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Motivated by recent developments in designing algorithms based on individual item scores for solving utility maximization problems, we study the framework of using test scores, defined as a statistic of observed individual item performance data, for solving the budgeted stochastic utility maximization problem. We extend an existing scoring mechanism, namely, the replication test scores, to incorporate heterogeneous item costs as well as item values. We show that a natural greedy algorithm that selects items solely based on their replication test scores outputs solutions within a constant factor of the optimum for the class of functions satisfying an extended diminishing returns property. Our algorithms and approximation guarantees assume that test scores are noisy estimates of certain expected values with respect to marginal distributions of individual item values, thus making our algorithms practical and extending previous work that assumes noiseless estimates. Moreover, we show how our algorithm can be adapted to the setting in which items arrive in a streaming fashion while maintaining the same approximation guarantee. We present numerical results, using synthetic data and data sets from the Academia.StackExchange Q&A forum, which show that our test score algorithm can achieve competitiveness and in some cases better performance than a benchmark algorithm that requires access to a value oracle to evaluate function values.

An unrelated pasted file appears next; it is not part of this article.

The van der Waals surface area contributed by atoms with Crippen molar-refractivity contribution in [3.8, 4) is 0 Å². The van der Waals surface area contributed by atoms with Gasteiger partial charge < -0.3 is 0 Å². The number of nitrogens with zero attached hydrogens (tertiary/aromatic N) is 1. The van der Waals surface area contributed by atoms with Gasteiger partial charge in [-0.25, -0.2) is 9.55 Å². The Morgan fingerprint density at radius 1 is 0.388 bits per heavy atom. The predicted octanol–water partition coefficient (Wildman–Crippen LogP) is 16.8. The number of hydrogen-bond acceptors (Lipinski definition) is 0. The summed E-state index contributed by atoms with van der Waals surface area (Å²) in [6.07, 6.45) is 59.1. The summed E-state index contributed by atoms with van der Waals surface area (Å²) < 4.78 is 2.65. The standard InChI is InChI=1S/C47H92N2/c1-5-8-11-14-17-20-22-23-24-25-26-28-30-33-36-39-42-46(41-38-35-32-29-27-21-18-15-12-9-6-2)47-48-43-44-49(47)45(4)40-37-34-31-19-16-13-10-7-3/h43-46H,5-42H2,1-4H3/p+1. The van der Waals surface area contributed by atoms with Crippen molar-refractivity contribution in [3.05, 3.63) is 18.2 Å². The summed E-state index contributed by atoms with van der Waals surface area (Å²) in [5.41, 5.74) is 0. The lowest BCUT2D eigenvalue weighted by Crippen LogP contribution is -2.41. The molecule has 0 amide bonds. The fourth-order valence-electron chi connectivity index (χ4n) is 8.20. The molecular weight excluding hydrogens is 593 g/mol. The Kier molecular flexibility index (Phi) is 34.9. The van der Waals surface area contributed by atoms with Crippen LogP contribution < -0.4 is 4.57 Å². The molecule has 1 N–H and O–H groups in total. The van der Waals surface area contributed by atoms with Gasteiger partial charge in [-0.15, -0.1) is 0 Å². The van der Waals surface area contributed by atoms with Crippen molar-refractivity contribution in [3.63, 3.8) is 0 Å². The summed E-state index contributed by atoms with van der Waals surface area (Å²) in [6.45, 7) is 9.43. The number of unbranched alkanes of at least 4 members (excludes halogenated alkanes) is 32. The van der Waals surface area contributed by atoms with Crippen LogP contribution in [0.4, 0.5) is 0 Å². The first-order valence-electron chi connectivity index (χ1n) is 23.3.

Funding: This research was supported, in part, by the Institute for Basic Science [Grants IBS-R029-C1, IBS-R029-Y2].

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